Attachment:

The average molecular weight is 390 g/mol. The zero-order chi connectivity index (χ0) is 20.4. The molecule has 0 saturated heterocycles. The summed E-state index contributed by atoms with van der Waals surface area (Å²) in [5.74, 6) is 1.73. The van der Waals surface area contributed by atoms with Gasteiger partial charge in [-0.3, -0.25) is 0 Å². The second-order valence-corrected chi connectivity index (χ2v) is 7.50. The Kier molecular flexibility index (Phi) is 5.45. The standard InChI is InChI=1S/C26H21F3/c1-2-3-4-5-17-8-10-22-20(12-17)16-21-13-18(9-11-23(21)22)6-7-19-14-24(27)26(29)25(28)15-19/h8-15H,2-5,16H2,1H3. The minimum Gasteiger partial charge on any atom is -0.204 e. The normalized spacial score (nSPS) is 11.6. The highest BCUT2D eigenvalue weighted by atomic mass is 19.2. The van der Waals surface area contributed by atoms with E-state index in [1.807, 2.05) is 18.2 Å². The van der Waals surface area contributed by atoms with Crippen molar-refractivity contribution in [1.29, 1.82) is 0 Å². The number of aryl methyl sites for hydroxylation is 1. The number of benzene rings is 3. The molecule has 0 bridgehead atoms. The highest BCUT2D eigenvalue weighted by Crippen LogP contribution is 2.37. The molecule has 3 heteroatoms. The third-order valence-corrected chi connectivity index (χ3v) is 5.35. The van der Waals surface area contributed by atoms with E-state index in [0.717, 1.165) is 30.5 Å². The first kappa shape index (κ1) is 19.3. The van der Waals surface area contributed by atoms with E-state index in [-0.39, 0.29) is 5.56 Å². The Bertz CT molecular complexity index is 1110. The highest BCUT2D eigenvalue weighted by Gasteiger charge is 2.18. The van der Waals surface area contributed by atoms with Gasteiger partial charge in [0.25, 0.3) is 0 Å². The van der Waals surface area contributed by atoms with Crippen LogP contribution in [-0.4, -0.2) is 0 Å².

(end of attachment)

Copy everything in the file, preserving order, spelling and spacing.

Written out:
The average molecular weight is 390 g/mol. The zero-order chi connectivity index (χ0) is 20.4. The molecule has 0 saturated heterocycles. The summed E-state index contributed by atoms with van der Waals surface area (Å²) in [5.74, 6) is 1.73. The van der Waals surface area contributed by atoms with Gasteiger partial charge in [-0.3, -0.25) is 0 Å². The second-order valence-corrected chi connectivity index (χ2v) is 7.50. The Kier molecular flexibility index (Phi) is 5.45. The standard InChI is InChI=1S/C26H21F3/c1-2-3-4-5-17-8-10-22-20(12-17)16-21-13-18(9-11-23(21)22)6-7-19-14-24(27)26(29)25(28)15-19/h8-15H,2-5,16H2,1H3. The minimum Gasteiger partial charge on any atom is -0.204 e. The normalized spacial score (nSPS) is 11.6. The highest BCUT2D eigenvalue weighted by atomic mass is 19.2. The van der Waals surface area contributed by atoms with E-state index in [1.807, 2.05) is 18.2 Å². The van der Waals surface area contributed by atoms with Crippen molar-refractivity contribution in [1.29, 1.82) is 0 Å². The number of aryl methyl sites for hydroxylation is 1. The number of benzene rings is 3. The molecule has 0 bridgehead atoms. The highest BCUT2D eigenvalue weighted by Crippen LogP contribution is 2.37. The molecule has 3 heteroatoms. The third-order valence-corrected chi connectivity index (χ3v) is 5.35. The van der Waals surface area contributed by atoms with E-state index in [0.717, 1.165) is 30.5 Å². The first kappa shape index (κ1) is 19.3. The van der Waals surface area contributed by atoms with E-state index in [-0.39, 0.29) is 5.56 Å². The Bertz CT molecular complexity index is 1110. The highest BCUT2D eigenvalue weighted by Gasteiger charge is 2.18. The van der Waals surface area contributed by atoms with Gasteiger partial charge in [0.25, 0.3) is 0 Å². The van der Waals surface area contributed by atoms with Crippen LogP contribution in [-0.4, -0.2) is 0 Å².